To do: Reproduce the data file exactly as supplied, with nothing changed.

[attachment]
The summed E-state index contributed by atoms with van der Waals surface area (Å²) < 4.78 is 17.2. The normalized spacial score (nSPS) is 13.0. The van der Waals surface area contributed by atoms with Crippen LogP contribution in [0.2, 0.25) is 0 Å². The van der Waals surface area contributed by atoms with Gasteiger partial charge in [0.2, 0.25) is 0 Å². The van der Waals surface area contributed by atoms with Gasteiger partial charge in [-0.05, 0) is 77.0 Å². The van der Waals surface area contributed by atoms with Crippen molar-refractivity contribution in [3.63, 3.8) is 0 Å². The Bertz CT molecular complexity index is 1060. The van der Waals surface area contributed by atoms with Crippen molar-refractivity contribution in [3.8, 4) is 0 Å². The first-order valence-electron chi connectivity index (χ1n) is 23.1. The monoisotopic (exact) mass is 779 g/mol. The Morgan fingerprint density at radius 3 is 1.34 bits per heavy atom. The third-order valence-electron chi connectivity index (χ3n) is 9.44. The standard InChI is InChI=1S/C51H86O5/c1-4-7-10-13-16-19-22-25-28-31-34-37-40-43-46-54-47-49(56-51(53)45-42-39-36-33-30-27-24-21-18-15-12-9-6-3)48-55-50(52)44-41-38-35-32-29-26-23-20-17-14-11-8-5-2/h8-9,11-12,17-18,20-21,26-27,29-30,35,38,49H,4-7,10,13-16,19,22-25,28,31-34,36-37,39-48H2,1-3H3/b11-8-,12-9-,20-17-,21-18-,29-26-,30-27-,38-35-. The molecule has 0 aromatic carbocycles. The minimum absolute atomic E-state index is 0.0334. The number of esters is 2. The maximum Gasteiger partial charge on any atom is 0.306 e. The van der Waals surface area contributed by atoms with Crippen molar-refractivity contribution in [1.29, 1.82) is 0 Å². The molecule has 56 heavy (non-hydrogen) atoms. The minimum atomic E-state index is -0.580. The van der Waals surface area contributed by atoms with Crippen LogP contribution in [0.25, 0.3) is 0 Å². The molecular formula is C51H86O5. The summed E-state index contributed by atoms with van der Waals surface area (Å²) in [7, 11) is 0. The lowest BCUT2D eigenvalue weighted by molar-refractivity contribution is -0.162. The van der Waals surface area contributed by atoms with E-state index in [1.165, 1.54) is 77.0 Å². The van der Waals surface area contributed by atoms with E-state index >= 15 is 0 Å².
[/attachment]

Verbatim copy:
The summed E-state index contributed by atoms with van der Waals surface area (Å²) < 4.78 is 17.2. The normalized spacial score (nSPS) is 13.0. The van der Waals surface area contributed by atoms with Crippen LogP contribution in [0.2, 0.25) is 0 Å². The van der Waals surface area contributed by atoms with Gasteiger partial charge in [0.2, 0.25) is 0 Å². The van der Waals surface area contributed by atoms with Gasteiger partial charge in [-0.05, 0) is 77.0 Å². The van der Waals surface area contributed by atoms with Crippen molar-refractivity contribution in [3.63, 3.8) is 0 Å². The Bertz CT molecular complexity index is 1060. The van der Waals surface area contributed by atoms with Crippen molar-refractivity contribution in [3.8, 4) is 0 Å². The first-order valence-electron chi connectivity index (χ1n) is 23.1. The monoisotopic (exact) mass is 779 g/mol. The Morgan fingerprint density at radius 3 is 1.34 bits per heavy atom. The third-order valence-electron chi connectivity index (χ3n) is 9.44. The standard InChI is InChI=1S/C51H86O5/c1-4-7-10-13-16-19-22-25-28-31-34-37-40-43-46-54-47-49(56-51(53)45-42-39-36-33-30-27-24-21-18-15-12-9-6-3)48-55-50(52)44-41-38-35-32-29-26-23-20-17-14-11-8-5-2/h8-9,11-12,17-18,20-21,26-27,29-30,35,38,49H,4-7,10,13-16,19,22-25,28,31-34,36-37,39-48H2,1-3H3/b11-8-,12-9-,20-17-,21-18-,29-26-,30-27-,38-35-. The molecule has 0 aromatic carbocycles. The minimum absolute atomic E-state index is 0.0334. The number of esters is 2. The maximum Gasteiger partial charge on any atom is 0.306 e. The van der Waals surface area contributed by atoms with Crippen molar-refractivity contribution in [1.29, 1.82) is 0 Å². The molecule has 56 heavy (non-hydrogen) atoms. The minimum atomic E-state index is -0.580. The van der Waals surface area contributed by atoms with Crippen LogP contribution in [0.25, 0.3) is 0 Å². The molecular formula is C51H86O5. The summed E-state index contributed by atoms with van der Waals surface area (Å²) in [7, 11) is 0. The lowest BCUT2D eigenvalue weighted by molar-refractivity contribution is -0.162. The van der Waals surface area contributed by atoms with E-state index in [1.165, 1.54) is 77.0 Å². The van der Waals surface area contributed by atoms with E-state index >= 15 is 0 Å².